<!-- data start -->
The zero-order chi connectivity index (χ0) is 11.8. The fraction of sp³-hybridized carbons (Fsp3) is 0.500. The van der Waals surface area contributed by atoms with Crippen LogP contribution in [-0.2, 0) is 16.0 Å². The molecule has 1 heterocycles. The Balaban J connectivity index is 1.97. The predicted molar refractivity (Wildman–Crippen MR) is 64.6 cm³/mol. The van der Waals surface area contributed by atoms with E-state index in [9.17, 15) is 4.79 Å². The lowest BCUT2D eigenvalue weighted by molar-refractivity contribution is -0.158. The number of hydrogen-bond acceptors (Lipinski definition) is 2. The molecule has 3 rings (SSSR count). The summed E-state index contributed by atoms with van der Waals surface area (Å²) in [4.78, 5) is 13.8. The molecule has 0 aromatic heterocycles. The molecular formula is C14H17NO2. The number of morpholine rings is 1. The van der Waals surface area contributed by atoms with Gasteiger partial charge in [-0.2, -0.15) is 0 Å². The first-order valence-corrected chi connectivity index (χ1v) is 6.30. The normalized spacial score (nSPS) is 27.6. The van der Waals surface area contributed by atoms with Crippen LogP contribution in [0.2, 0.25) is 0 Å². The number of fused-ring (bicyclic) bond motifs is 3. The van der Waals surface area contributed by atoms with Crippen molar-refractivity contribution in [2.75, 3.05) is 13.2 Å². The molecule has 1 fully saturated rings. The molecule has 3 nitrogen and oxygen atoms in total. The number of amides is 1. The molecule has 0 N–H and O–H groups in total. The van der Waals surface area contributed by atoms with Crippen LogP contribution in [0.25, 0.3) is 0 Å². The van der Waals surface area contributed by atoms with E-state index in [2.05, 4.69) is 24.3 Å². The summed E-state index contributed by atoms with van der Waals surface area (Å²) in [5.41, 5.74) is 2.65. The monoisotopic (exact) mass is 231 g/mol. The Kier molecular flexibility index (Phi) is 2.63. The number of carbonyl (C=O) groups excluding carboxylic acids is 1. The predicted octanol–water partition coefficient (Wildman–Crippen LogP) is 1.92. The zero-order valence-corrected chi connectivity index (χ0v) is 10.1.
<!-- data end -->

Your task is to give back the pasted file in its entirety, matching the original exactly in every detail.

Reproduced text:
The zero-order chi connectivity index (χ0) is 11.8. The fraction of sp³-hybridized carbons (Fsp3) is 0.500. The van der Waals surface area contributed by atoms with Crippen LogP contribution in [-0.2, 0) is 16.0 Å². The molecule has 1 heterocycles. The Balaban J connectivity index is 1.97. The predicted molar refractivity (Wildman–Crippen MR) is 64.6 cm³/mol. The van der Waals surface area contributed by atoms with E-state index in [9.17, 15) is 4.79 Å². The lowest BCUT2D eigenvalue weighted by molar-refractivity contribution is -0.158. The number of hydrogen-bond acceptors (Lipinski definition) is 2. The molecule has 3 rings (SSSR count). The summed E-state index contributed by atoms with van der Waals surface area (Å²) in [4.78, 5) is 13.8. The molecule has 0 aromatic heterocycles. The molecular formula is C14H17NO2. The number of morpholine rings is 1. The van der Waals surface area contributed by atoms with Gasteiger partial charge in [-0.2, -0.15) is 0 Å². The first-order valence-corrected chi connectivity index (χ1v) is 6.30. The normalized spacial score (nSPS) is 27.6. The van der Waals surface area contributed by atoms with Crippen LogP contribution in [0.2, 0.25) is 0 Å². The number of fused-ring (bicyclic) bond motifs is 3. The van der Waals surface area contributed by atoms with Crippen molar-refractivity contribution in [2.75, 3.05) is 13.2 Å². The molecule has 1 fully saturated rings. The molecule has 3 nitrogen and oxygen atoms in total. The number of amides is 1. The molecule has 0 N–H and O–H groups in total. The van der Waals surface area contributed by atoms with Crippen LogP contribution in [0.25, 0.3) is 0 Å². The van der Waals surface area contributed by atoms with E-state index in [2.05, 4.69) is 24.3 Å². The summed E-state index contributed by atoms with van der Waals surface area (Å²) in [5.41, 5.74) is 2.65. The monoisotopic (exact) mass is 231 g/mol. The Kier molecular flexibility index (Phi) is 2.63. The number of carbonyl (C=O) groups excluding carboxylic acids is 1. The predicted octanol–water partition coefficient (Wildman–Crippen LogP) is 1.92. The zero-order valence-corrected chi connectivity index (χ0v) is 10.1.